Pevensey, England – A repair work in a bridge in Pevensey, East Sussex, England turned into a conceivably explosive drama when local farmers warned workers about possible WWII pipe mines still buried within the work area.
Contractors were about to carry on refurbishing works on the Rickney Bridge in the said locality when the farmers told them about rumors of the WWII pipe mines.
Not wanting to put any of the workers’ lives at risk over these vintage WWII pipe mines, Stephen Cook, a bridge maintenance engineer working for the East Sussex County Council, called on the Ministry of Defense and the 1st Line Defense who are mine experts. The latter promptly did a survey in the said area.
After the said inspection, MOD advised the bridge refurbishing team to change the bank supports they used. Instead of using steel sheet piles as supports, they were told to use heavy duty sandbags. Moreover, a group of divers was also assigned to assist the lowering of these sandbags into place.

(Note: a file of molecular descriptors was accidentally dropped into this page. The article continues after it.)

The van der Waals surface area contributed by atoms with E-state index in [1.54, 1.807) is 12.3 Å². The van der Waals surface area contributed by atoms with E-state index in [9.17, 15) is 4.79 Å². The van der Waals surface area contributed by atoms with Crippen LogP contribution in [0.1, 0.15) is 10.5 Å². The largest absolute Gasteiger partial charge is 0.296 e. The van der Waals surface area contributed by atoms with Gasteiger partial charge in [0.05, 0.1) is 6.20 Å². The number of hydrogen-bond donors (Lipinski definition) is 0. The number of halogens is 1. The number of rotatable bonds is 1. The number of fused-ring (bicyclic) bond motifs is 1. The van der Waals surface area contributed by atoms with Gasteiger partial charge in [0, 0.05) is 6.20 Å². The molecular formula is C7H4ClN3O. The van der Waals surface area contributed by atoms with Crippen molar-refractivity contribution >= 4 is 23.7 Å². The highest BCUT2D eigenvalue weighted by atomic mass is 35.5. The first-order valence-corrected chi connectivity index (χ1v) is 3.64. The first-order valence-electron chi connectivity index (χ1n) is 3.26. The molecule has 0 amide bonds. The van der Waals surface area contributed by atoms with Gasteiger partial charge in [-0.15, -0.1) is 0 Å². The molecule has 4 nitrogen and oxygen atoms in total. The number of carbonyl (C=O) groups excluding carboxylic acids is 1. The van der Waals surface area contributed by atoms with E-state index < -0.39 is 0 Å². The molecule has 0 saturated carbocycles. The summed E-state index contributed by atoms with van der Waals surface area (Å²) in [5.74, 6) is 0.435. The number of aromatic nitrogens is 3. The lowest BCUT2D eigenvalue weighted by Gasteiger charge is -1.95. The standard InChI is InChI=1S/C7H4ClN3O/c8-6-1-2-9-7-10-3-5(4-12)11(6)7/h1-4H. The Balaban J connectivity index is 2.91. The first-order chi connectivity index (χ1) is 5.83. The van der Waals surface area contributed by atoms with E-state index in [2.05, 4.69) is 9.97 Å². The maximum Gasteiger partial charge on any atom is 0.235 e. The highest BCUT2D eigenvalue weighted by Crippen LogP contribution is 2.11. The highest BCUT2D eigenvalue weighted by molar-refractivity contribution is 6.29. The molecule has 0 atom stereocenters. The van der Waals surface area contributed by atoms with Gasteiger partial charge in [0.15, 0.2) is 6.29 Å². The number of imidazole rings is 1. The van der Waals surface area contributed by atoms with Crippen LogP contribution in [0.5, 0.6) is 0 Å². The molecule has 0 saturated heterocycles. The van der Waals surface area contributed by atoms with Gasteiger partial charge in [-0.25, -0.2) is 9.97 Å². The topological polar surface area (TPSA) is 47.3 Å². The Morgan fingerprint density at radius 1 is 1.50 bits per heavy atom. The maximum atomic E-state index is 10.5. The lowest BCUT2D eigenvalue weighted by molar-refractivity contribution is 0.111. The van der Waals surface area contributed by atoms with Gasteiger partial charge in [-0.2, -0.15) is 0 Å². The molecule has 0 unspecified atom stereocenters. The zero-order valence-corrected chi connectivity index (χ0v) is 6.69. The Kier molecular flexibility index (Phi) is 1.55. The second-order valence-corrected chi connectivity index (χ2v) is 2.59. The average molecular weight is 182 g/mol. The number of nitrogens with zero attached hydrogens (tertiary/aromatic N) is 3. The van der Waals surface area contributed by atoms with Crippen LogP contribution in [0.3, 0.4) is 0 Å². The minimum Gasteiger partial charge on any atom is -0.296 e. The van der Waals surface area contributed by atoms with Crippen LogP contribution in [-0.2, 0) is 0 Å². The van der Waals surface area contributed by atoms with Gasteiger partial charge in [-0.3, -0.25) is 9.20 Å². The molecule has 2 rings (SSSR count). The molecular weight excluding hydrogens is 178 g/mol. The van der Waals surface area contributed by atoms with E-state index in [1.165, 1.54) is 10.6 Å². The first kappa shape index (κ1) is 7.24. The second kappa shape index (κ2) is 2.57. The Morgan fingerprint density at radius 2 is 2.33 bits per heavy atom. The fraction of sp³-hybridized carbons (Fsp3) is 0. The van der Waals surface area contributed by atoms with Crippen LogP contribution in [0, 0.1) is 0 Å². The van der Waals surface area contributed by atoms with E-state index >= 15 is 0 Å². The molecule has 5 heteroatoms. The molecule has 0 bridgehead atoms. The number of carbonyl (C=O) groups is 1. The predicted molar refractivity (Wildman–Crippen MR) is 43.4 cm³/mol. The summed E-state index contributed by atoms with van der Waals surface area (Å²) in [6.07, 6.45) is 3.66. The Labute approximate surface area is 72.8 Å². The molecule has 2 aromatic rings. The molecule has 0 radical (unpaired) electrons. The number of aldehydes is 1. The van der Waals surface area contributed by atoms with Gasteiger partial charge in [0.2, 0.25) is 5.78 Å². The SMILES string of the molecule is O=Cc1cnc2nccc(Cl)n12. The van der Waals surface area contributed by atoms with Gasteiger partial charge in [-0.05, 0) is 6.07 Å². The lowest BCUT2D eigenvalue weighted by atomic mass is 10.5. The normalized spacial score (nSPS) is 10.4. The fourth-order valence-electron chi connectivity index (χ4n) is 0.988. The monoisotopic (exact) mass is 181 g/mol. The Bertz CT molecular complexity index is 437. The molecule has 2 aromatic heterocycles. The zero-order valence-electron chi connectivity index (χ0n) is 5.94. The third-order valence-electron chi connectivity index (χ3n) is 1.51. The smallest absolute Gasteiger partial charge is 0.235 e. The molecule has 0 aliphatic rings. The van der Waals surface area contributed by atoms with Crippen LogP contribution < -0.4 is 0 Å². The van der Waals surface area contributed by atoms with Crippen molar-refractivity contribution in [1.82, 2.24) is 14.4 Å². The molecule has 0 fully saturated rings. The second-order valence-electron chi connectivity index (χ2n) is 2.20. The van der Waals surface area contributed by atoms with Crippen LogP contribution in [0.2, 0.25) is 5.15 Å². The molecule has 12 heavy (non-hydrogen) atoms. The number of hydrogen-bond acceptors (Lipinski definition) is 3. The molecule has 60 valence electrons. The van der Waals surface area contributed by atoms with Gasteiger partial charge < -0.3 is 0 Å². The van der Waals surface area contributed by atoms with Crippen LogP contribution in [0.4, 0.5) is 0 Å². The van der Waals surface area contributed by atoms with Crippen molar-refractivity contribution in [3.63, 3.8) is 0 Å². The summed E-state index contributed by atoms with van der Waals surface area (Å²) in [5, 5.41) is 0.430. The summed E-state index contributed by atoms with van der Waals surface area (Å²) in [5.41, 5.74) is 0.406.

To date, the said area has already been appraised as low risk. Repair works have already resumed with the water under the bridge pumped away.
In line of this, Stephen Cook has assured the public that the area is danger-free already and every measure is made to minimize risks involved with the bridge refurbishment. However, because of the said unexpected events, the repairs have to be extended for two weeks after the predicted date of completion.
The said WWII pipe mines rumored to be in the area were laid during the summer of 1940. It was this time that Britain still stood alone against Nazi Germany and was under the constant threat of imminent invasion from both the air and sea.
The British government during that time was concerned that the Nazi forces would lay siege over Britain and its properties that those areas deemed vulnerable to the attacks were riddled with WWII pipe mines. In case the attacks did happen, these places would blow up and would be rendered unusable by the enemy.
As the attacks never came, the WWII pipe mines were eventually removed by the Canadian forces. Nevertheless, a number remained.